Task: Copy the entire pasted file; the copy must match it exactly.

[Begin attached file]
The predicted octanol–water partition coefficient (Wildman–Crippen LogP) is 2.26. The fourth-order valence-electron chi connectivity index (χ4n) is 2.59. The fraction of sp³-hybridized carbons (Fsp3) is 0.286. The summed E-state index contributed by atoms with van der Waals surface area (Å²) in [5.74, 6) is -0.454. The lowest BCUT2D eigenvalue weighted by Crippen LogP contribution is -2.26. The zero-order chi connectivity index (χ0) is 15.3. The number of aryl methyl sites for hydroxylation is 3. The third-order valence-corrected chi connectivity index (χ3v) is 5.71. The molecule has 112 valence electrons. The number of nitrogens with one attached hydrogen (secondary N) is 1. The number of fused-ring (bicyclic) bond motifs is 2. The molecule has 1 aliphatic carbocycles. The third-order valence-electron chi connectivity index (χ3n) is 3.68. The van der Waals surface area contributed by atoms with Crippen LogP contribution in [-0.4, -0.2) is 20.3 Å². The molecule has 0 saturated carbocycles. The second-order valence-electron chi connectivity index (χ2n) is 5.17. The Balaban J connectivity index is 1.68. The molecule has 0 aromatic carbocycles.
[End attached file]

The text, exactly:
The predicted octanol–water partition coefficient (Wildman–Crippen LogP) is 2.26. The fourth-order valence-electron chi connectivity index (χ4n) is 2.59. The fraction of sp³-hybridized carbons (Fsp3) is 0.286. The summed E-state index contributed by atoms with van der Waals surface area (Å²) in [5.74, 6) is -0.454. The lowest BCUT2D eigenvalue weighted by Crippen LogP contribution is -2.26. The zero-order chi connectivity index (χ0) is 15.3. The number of aryl methyl sites for hydroxylation is 3. The third-order valence-corrected chi connectivity index (χ3v) is 5.71. The molecule has 112 valence electrons. The number of nitrogens with one attached hydrogen (secondary N) is 1. The number of fused-ring (bicyclic) bond motifs is 2. The molecule has 1 aliphatic carbocycles. The third-order valence-electron chi connectivity index (χ3n) is 3.68. The van der Waals surface area contributed by atoms with Crippen LogP contribution in [-0.4, -0.2) is 20.3 Å². The molecule has 0 saturated carbocycles. The second-order valence-electron chi connectivity index (χ2n) is 5.17. The Balaban J connectivity index is 1.68. The molecule has 0 aromatic carbocycles.